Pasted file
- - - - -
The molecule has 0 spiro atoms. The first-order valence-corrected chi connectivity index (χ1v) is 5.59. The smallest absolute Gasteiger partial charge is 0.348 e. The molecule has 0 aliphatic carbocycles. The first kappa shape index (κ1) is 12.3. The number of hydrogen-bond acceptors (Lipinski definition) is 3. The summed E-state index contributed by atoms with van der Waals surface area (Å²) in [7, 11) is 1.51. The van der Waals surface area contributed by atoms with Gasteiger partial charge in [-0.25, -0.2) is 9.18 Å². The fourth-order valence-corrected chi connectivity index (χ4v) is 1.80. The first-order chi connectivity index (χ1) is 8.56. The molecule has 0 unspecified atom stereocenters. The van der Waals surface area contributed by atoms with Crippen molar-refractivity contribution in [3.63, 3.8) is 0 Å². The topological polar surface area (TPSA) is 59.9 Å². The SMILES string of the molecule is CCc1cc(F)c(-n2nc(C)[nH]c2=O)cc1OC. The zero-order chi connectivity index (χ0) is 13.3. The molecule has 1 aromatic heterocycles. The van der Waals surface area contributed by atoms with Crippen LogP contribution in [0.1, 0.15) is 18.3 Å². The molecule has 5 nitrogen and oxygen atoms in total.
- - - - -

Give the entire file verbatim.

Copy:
The molecule has 0 spiro atoms. The first-order valence-corrected chi connectivity index (χ1v) is 5.59. The smallest absolute Gasteiger partial charge is 0.348 e. The molecule has 0 aliphatic carbocycles. The first kappa shape index (κ1) is 12.3. The number of hydrogen-bond acceptors (Lipinski definition) is 3. The summed E-state index contributed by atoms with van der Waals surface area (Å²) in [7, 11) is 1.51. The van der Waals surface area contributed by atoms with Gasteiger partial charge in [-0.25, -0.2) is 9.18 Å². The fourth-order valence-corrected chi connectivity index (χ4v) is 1.80. The first-order chi connectivity index (χ1) is 8.56. The molecule has 0 unspecified atom stereocenters. The van der Waals surface area contributed by atoms with Crippen molar-refractivity contribution in [3.63, 3.8) is 0 Å². The topological polar surface area (TPSA) is 59.9 Å². The SMILES string of the molecule is CCc1cc(F)c(-n2nc(C)[nH]c2=O)cc1OC. The zero-order chi connectivity index (χ0) is 13.3. The molecule has 1 aromatic heterocycles. The van der Waals surface area contributed by atoms with Crippen LogP contribution in [0.1, 0.15) is 18.3 Å². The molecule has 5 nitrogen and oxygen atoms in total.